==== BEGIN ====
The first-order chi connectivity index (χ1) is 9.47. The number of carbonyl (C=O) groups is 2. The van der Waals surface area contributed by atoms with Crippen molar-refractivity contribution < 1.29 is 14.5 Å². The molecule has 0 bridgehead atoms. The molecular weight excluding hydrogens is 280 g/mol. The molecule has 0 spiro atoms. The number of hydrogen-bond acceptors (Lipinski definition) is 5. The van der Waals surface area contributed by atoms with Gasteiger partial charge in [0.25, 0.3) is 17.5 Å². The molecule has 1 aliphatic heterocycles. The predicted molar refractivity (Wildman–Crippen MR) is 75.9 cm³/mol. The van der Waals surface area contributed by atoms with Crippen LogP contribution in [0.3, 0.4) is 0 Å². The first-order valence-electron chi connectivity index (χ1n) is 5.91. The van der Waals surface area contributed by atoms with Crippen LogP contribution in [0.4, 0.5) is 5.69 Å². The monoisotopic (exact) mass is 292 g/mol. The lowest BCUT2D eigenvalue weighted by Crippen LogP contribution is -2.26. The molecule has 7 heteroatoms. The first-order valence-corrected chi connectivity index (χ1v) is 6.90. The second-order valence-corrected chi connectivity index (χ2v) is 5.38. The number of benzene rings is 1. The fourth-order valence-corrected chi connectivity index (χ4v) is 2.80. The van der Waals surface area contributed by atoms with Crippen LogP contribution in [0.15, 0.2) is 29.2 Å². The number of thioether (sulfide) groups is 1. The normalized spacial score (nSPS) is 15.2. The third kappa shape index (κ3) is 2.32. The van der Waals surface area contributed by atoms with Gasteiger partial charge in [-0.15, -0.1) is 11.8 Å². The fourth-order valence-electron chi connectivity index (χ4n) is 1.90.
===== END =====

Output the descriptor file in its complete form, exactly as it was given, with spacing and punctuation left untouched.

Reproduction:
The first-order chi connectivity index (χ1) is 9.47. The number of carbonyl (C=O) groups is 2. The van der Waals surface area contributed by atoms with Crippen molar-refractivity contribution < 1.29 is 14.5 Å². The molecule has 0 bridgehead atoms. The molecular weight excluding hydrogens is 280 g/mol. The molecule has 0 spiro atoms. The number of hydrogen-bond acceptors (Lipinski definition) is 5. The van der Waals surface area contributed by atoms with Gasteiger partial charge in [0.25, 0.3) is 17.5 Å². The molecule has 1 aliphatic heterocycles. The predicted molar refractivity (Wildman–Crippen MR) is 75.9 cm³/mol. The van der Waals surface area contributed by atoms with Crippen LogP contribution in [0.3, 0.4) is 0 Å². The first-order valence-electron chi connectivity index (χ1n) is 5.91. The van der Waals surface area contributed by atoms with Crippen LogP contribution in [0.4, 0.5) is 5.69 Å². The monoisotopic (exact) mass is 292 g/mol. The lowest BCUT2D eigenvalue weighted by Crippen LogP contribution is -2.26. The molecule has 7 heteroatoms. The first-order valence-corrected chi connectivity index (χ1v) is 6.90. The second-order valence-corrected chi connectivity index (χ2v) is 5.38. The number of benzene rings is 1. The fourth-order valence-corrected chi connectivity index (χ4v) is 2.80. The van der Waals surface area contributed by atoms with Crippen LogP contribution in [0.15, 0.2) is 29.2 Å². The number of thioether (sulfide) groups is 1. The normalized spacial score (nSPS) is 15.2. The third kappa shape index (κ3) is 2.32. The van der Waals surface area contributed by atoms with Gasteiger partial charge in [-0.15, -0.1) is 11.8 Å². The fourth-order valence-electron chi connectivity index (χ4n) is 1.90.